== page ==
At a Google Cloud Platform event today in San Francisco, Google tried to connect the dots between its own super-high-tech culture and what it can do for the average IT department.
It’s almost the opposite of yesterday’s first-day keynote, where Google execs like Eric Schmidt gave a lot of high-level talk of the future of programming, machine learning, and artificial intelligence.
The pitch with Google Cloud Platform is that Google is helping programmers build next-generation software the same way that Google itself does, from the same data centres and servers that Google itself uses.
Which is great for programmers doing cutting-edge modern app development. But for Google’s much-desired big business customer, it might as well be science fiction — for corporate America, costs and reliability trump largely untested new tech.
So Google wisely backtracked a little today to reinforce how its massive scale and history of riding the bleeding edge translates into business benefits.
The best example is today’s keynote presentation from Google VP of Data Centres Joe Kava, who explained how the many billions the search giant has spent on data centres translates into better security and cost-efficiency for enterprise customers.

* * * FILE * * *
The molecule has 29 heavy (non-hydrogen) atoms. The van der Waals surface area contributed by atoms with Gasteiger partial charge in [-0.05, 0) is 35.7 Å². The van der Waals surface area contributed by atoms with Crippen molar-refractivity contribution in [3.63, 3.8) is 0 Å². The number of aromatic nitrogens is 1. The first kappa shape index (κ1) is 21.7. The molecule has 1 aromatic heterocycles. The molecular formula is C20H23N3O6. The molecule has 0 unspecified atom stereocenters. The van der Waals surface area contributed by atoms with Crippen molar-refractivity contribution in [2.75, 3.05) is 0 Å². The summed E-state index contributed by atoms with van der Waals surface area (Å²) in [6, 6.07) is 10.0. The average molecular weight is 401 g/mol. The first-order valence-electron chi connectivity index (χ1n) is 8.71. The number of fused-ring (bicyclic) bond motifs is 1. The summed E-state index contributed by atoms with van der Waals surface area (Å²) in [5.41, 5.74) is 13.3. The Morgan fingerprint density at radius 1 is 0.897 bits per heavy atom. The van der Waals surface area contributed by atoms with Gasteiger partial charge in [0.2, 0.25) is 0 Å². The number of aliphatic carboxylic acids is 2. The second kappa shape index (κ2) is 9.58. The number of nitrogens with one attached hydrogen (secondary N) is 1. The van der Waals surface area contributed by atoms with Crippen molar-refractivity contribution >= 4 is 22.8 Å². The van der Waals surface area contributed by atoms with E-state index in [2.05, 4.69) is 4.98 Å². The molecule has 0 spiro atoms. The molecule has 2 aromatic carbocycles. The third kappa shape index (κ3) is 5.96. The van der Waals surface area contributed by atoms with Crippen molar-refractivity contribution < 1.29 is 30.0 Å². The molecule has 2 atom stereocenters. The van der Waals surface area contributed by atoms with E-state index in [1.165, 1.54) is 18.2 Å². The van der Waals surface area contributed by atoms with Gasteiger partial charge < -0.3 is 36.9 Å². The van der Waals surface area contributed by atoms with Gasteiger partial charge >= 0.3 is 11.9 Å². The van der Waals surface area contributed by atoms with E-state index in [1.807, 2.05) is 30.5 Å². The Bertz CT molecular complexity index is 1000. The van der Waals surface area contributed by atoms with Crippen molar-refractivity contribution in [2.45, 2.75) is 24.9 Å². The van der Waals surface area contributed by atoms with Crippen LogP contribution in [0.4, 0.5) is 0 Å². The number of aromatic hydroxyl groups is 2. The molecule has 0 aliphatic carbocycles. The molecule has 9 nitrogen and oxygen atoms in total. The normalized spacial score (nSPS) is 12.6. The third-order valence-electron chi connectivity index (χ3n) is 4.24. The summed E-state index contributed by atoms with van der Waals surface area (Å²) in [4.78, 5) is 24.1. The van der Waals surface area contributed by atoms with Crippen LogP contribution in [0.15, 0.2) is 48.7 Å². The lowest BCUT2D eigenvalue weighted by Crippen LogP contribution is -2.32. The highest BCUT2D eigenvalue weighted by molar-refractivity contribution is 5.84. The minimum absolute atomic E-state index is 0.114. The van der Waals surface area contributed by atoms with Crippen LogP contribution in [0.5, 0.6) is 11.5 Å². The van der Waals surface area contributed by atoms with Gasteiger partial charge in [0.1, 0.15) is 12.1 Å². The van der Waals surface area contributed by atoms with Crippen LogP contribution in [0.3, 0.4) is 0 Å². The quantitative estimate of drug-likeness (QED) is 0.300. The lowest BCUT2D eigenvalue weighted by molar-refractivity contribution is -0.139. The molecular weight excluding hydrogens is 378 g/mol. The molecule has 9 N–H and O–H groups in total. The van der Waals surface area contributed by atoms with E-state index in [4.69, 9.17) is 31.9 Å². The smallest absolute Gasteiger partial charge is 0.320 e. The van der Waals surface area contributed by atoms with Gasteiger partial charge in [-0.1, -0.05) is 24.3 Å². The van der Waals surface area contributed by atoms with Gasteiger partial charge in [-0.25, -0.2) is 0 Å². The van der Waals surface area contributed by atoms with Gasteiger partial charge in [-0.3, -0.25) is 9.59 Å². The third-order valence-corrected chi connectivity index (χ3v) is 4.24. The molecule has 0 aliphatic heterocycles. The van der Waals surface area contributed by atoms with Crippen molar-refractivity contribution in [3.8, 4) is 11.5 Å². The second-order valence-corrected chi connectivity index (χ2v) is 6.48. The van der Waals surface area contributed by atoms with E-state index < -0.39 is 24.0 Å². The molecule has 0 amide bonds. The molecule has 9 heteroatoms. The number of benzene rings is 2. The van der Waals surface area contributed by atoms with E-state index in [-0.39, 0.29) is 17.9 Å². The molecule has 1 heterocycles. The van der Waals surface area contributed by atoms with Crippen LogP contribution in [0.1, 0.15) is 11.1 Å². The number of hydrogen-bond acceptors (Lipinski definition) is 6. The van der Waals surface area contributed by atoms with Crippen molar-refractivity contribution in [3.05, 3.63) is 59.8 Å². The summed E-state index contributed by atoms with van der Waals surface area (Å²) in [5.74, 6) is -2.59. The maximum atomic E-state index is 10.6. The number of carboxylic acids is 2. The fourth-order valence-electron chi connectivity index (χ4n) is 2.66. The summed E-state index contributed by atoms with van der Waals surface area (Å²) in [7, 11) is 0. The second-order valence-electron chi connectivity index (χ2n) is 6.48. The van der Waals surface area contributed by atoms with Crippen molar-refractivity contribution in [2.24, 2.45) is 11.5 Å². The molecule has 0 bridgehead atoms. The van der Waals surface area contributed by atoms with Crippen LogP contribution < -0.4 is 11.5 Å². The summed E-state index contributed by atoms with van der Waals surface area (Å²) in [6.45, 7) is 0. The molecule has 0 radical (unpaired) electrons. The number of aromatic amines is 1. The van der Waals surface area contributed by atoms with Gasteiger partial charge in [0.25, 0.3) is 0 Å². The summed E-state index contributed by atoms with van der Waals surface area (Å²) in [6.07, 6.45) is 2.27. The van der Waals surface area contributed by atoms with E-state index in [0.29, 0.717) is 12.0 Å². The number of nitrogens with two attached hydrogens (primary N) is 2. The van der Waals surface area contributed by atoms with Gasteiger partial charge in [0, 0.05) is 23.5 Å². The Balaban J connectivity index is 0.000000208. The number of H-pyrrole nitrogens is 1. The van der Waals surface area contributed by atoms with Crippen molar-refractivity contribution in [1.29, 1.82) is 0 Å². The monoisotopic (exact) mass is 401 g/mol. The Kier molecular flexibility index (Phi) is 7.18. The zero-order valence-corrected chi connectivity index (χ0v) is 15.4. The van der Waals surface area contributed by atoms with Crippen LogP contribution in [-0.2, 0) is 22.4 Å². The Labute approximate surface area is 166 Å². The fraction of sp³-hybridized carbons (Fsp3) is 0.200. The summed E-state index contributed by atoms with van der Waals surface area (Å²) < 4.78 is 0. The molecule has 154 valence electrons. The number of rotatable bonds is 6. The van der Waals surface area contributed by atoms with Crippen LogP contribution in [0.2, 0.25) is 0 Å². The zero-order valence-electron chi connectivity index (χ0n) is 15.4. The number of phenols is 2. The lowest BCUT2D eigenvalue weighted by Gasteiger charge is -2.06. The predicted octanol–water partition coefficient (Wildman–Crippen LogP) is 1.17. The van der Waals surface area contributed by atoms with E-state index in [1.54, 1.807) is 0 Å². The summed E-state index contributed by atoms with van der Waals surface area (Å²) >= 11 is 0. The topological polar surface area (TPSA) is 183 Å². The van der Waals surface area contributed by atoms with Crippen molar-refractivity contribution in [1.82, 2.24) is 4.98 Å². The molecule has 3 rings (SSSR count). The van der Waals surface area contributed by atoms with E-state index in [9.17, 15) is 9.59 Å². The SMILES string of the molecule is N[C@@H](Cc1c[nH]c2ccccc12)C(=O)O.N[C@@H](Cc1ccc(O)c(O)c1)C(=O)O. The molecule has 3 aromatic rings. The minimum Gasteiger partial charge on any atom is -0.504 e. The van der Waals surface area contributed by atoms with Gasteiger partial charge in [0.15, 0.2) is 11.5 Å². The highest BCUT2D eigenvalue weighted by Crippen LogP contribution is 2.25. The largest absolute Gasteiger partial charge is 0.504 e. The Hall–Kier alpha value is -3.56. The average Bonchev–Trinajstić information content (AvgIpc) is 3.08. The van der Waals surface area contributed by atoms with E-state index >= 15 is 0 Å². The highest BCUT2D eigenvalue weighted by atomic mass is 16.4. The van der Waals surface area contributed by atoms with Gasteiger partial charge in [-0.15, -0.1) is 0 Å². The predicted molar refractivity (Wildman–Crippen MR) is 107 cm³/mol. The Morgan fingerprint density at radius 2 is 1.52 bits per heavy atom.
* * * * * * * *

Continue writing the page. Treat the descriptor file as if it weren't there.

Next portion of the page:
Kava highlighted that the fact that Google has long owned its own data centres, all over the world. That means that the company has invested lots of cash, time, and energy in to making sure that they run at the absolute highest efficiency — from network speed to sustainable energy.
“The key tenets of our culture are ownership, sustainability, and innovation,” says Kava.
He also explained the “extraordinary effort” it puts in to data center security. Anyone who works in a Google data center needs a rigorous background check, with less than 1% of all Googlers ever even setting foot in one.
In fact, Kava claims that Google is the “world’s largest private investor in renewable energy,” with $2 billion given to wind and solar companies, as it tries to reduce its power consumption as much as it can. That’s a cost savings that gets passed on to Google Cloud Platform customers, Kava says.
On the “innovation” side, Kava says Google uses robots in its data centres to sort hard drives and other hardware, keeping track of what’s on which drive better than any human could. And “every 12 to 18 months,” Kava says, Google redesigns its coolant systems for servers entirely to maximise water and electricity use.
Google also uses its own tools to consistently squeeze out better design practices and learn from mistakes. “To say that Google is obsessed with data might be an understatement,” Kava says.
Other keynote presentations today included talks on how Google uses data to improve its security, and another on how Google’s early arrival to the hot software container technology is helping developers build more software, faster.
It’s less exciting than the artificial intelligence and Disney customer appearances we got yesterday. But for enterprise customers, “boring” is good — it means nothing is exploding. And it’s the right message if Google is going to compete successfully with Amazon’s leading Amazon Web Services.